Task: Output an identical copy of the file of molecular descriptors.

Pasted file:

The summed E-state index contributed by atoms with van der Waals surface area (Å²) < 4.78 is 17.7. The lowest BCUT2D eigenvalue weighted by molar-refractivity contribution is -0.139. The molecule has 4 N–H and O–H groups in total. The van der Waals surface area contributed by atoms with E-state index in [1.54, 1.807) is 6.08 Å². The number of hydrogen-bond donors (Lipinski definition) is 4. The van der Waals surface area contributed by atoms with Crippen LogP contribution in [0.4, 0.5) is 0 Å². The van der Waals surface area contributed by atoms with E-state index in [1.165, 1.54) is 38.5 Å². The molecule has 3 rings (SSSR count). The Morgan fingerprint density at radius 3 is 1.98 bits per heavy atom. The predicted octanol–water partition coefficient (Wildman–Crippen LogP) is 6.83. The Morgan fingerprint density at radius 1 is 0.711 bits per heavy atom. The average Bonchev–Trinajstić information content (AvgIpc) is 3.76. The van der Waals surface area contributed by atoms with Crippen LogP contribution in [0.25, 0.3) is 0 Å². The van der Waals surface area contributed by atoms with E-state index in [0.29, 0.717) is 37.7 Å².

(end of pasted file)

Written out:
The summed E-state index contributed by atoms with van der Waals surface area (Å²) < 4.78 is 17.7. The lowest BCUT2D eigenvalue weighted by molar-refractivity contribution is -0.139. The molecule has 4 N–H and O–H groups in total. The van der Waals surface area contributed by atoms with E-state index in [1.54, 1.807) is 6.08 Å². The number of hydrogen-bond donors (Lipinski definition) is 4. The van der Waals surface area contributed by atoms with Crippen LogP contribution in [0.4, 0.5) is 0 Å². The van der Waals surface area contributed by atoms with E-state index in [1.165, 1.54) is 38.5 Å². The molecule has 3 rings (SSSR count). The Morgan fingerprint density at radius 3 is 1.98 bits per heavy atom. The predicted octanol–water partition coefficient (Wildman–Crippen LogP) is 6.83. The Morgan fingerprint density at radius 1 is 0.711 bits per heavy atom. The average Bonchev–Trinajstić information content (AvgIpc) is 3.76. The van der Waals surface area contributed by atoms with Crippen LogP contribution in [0.25, 0.3) is 0 Å². The van der Waals surface area contributed by atoms with E-state index in [0.29, 0.717) is 37.7 Å².